6. Modern Life

The only film on this list made by a director I've seen work by before: Raymond Depardon. In 2005 the SFIFF programmed two of his documentary features: 10th District Court and Profiles Farmers: Daily Life. The latter was the one I was able to fit into my schedule, and though I heard from many that the other one was the better of the two, I was still fascinated enough by Depardon's approach to his rural subject matter, that I'm now excited to view what appears to be a follow-up in a similar milieu.

7. Sacred Places

Now I'm really kicking myself for skipping Chief! at the Pacific Film Archive's Way of the Termite series, still chugging along with entries from Rouch and Resnais this Sunday for example. It was directed by Jean-Marie Teno, as is Sacred Places, a documentary about cinephilia in Burkina Faso that was inspired by a screening of the earlier film at the FESPACO festival. No matter; I hope to see this anyway. Thankfully an early Teno short (Homage from 1987) has been programmed to give us a taste of the Cameroonian filmmaker's early work.

8. Soul Power

If, like me, you're not much of a boxing fan, you might not remember much of the detail of the 1996 documentary When We Were Kings. But you might remember the concert footage of the "Zaire '74" festival that preceded Muhammad Ali and George Foreman's rumble in the general vicinity of the African jungle. Soul Power was constructed from outtakes from the earlier, Academy Award-winning doc, focusing on the concerts and not the fighting. Presumably someone else somewhere is making a film based on the outtakes from Norman Mailer's interview.

9. Tulpan

OK, so this one's got a pretty bona fide pedigree, having won the Prix Un Certain Regard at the last Cannes Film Festival. That's the same award won by Blissfully Yours, Moolaade, and the Death of Mr. Lazarescu, in case you're wondering. But I still know next to nothing about Tulpan; only what I've scanned from this page. Made in Kazakhstan, by a Kazakhstan-born director, though with funding from some other countries, it also opens at local Landmark Theatres the day after the festival ends.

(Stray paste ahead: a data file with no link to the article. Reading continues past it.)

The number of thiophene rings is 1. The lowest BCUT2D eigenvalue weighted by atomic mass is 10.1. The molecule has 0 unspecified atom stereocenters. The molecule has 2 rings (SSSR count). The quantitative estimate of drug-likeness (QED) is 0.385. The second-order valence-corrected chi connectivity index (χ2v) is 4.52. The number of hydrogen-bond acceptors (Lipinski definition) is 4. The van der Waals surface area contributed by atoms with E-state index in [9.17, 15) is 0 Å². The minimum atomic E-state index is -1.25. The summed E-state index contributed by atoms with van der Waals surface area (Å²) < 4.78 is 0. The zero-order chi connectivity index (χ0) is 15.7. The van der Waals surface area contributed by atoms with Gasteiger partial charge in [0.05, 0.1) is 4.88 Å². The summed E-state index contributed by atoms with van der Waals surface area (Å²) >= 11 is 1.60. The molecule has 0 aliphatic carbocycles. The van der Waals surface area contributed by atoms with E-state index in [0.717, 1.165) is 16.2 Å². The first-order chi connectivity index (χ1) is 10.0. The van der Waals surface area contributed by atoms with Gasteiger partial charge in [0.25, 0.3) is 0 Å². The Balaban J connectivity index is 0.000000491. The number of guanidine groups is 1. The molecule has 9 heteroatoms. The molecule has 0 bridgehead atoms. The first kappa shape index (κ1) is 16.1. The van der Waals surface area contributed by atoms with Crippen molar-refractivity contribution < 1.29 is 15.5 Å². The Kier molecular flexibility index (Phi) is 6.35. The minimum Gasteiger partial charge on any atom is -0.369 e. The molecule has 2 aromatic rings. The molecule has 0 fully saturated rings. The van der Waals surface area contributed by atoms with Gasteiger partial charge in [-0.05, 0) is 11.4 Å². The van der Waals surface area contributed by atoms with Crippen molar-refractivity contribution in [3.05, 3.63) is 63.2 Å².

10. The Window

Three Argentinian feature films play the SFIFF this year, and none of them were mentioned from the podium at Tuesday's press conference. An unintended oversight, I'm sure. This one is directed by Carlos Sorín, who pleased festgoers with Historias Minimas in 2003 and the Road to San Diego in 2007. Despite all the positive word-of-mouth these titles (particularly the former) received at the time, I still haven't seen any Sorín film. This may be the year to fix that.

Want more SFIFF pre-coverage as you start blocking out your schedule? Try the Evening Class for information about the Late Show (films still running as the witching hour chimes), or Susan Gerhard for a more general overview.


  1. As ever, Brian, thanks for the shout-out. Although some of the festival darlings that I hoped would make an appearance at this year's SFIFF are no-shows; I take your cue in cradeling my curiosity about titles which have received less attention in the past festival year.

    My main question for the plans for an International Film Center in the Presidio is what kind of shuttle service SFIFF is going to provide to the many many green-conscious citizens of SF reliant upon public transit? As it is, I have to take three buses to get out to the Presidio. It borders on arrogance that SFFS presumes their constituency are all motorists. They better think that one through carefully.

    Frako Loden caught Mesrine at the Palm Springs International and wholeheartedly enjoyed it. I'm anticipating the same.

    I caught both Tulpan and The Window at Toronto and will be posting my interview with Carlos Sorin within the week. Tulpan is entertaining and joins the recent batch of films about nomadic life in the Mongolian steppes, maintaining a kind of ethnographic allure, even if seeming a bit repetitive at this point. The Window is a very quiet, meditative piece. Frako didn't care for it much when she caught it at Palm Springs. I accepted it for what it was. The reflective last breath of an old man hobbling into the death horizon.